In the times of film photography, everything took time. From shooting, “slow photo”, by today’s standards, to development.
Now, everything needs to be fast! Cameras are fast. Any delay is an unwelcome irritation. Only instant chimping (viewing of your shot in the rear LCD) is fast enough.
Still, there remains one major irritant: the time that needs spending on post-processing. I, for one, spend “only” about 1 mn on a “standard” treatment, and I don’t really mind it. But imagine those who shoot more than me (basically, anyone I’ve ever met and shot with. While I talk a lot, I don’t shoot a lot. Maybe there is a connection here…), 1mn per shot is A LOT.
So it is hardly surprising that there is a quest for “how to do PP FAST,”.
Well, the obvious answer to that is: pay attention to your shooting, and you won’t need PP! Compose carefully, place focus exactly where you want it, optimize exposure, etc…
True enough, but it ain’t gonna work, because it means making your shooting slow again! Besides, there is much more to PP than “just” correcting shooting imperfections. Like adjusting contrast, white balance, etc.
Now, there is another way that is growing. Don’t do PP one feature at a time (exposure, or contrast, for example). Do it over the whole picture, or aportion of it, with one click. Is that quick enough for you?
How to do that? With “presets”, or equivalents.
Actually, there are lots more of those at play than most people realize. All those shooting JPEG see results that incorporate a preset. Each camera manufacturer “cooks” its JPEGs according to what each one feels its customers want in terms of sharpness, colours, contrast, etc…
Which is why some manufacturers are renowned for the quality of their JPEGS, and others reviled. And, no, I am not naming names here…
Then if you shoot RAW, most RAW processors offer “automatic” settings for the main variables, based on “what they believe to work best on average”. Does that remind you of Pascal’s bee in his bonnet for AI? Me too.
But now it goes further. You can get all manners of presets that let you apply a number of settings in one click. Typically, Fuji offer such presets emulating its former film profiles. You can also buy film presets for Adobe or Capture One.
But the fastest approach is that the PP software takes your whole shot and “suggests” any one of many looks that you may want applied to it. All you need to is to click on the one example of your choice and you get instant PP. Then repeat to try out more looks until you find the one that you really like. It can hardly get any quicker. Results vary, depending on your choices, from the subtle to the über-dramatic. From artistry (of sorts) to quackery. Change the sky, and/or the lighting, and/or the time of day, in a few clicks… Spectacular! Impressive!
Whether that is for you or not depends how much you like the various choices the software offers. I would name names of such software here, but can’t, as I have a conflict of interest. But Google means my discretion doesn’t mean you can’t find what I am talking about…:-)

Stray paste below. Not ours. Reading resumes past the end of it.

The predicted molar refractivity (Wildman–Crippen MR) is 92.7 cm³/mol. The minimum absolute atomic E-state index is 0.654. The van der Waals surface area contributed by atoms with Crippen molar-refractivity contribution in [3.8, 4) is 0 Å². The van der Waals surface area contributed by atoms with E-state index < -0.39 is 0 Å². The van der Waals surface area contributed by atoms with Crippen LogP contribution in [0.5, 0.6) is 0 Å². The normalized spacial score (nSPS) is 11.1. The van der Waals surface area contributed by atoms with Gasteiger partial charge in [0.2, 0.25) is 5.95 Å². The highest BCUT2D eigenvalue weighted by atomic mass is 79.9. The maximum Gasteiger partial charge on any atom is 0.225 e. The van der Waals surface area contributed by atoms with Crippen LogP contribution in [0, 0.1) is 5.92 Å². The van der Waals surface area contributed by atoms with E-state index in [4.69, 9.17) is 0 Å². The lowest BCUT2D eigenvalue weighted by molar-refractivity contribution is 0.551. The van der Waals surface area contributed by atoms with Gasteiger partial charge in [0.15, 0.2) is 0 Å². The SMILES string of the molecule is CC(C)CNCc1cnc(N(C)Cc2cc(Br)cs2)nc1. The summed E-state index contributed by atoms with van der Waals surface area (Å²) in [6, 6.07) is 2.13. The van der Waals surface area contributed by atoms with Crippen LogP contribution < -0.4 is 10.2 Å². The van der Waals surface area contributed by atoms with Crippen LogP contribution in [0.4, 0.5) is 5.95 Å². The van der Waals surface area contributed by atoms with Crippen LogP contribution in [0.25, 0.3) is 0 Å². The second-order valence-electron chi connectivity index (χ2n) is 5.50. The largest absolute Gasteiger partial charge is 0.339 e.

Do I this trend succeeding? Definitely. Just as AF replaced MF except for DD (Diehard Dinosaurs). Sure AF is faster and more carefree, but MF is more precise. The same with auto-PP. Faster, and, if applied tastefully, definitely good enough.
But, for some, enough is never enough. Let’s keep photography great!
PS: with the exception of the first and last pics, all pictures here were taken in a (very) early morning walk in the delightful company of a friendly Aussie. In my book, not bad for 2 hours’ work. Better to concentrate on doing more of those than shaving seconds off PP IMHO.
PP has a short comment: Hi Philippe. Co-incidentally, I read an article yesterday – Richard Earney, being interviewed in OnLandscape #136 – where he talks of his membership of the Royal Photographic Society and his work towards his Fellowship. Not that that is relevant here, but the qualification mechanism definitely is.
He says; “… Fellowship is the highest Distinction the RPS can give, and it isn’t easy to get, which I guess is how it should be. The aim is to produce a panel of images which are on a theme and are in a category. In the last few years the categories have been altered a bit, so while my ARPS was in ‘Visual Art’, this category was changed shortly after to Visual Art – Creative (allowing Photoshop manipulation) and Visual Art – Pictorial (everything in camera)… It must be accompanied by a statement of intent of up to 150 words and a printout of the successful Associate panel so that the judges know that you have produced different work and that you have progressed in your image making.”
So, if you’re really serious about your work, post processing is likely to become less rather than more important. Not good news for our software developers?
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#958. Monday Post (27 Jan 2020) – Galleries, projets, pics of the month, challenges and a few thoughts following comments
#947. Monday Post (30 Dec 2019) – Last post! (for the year)
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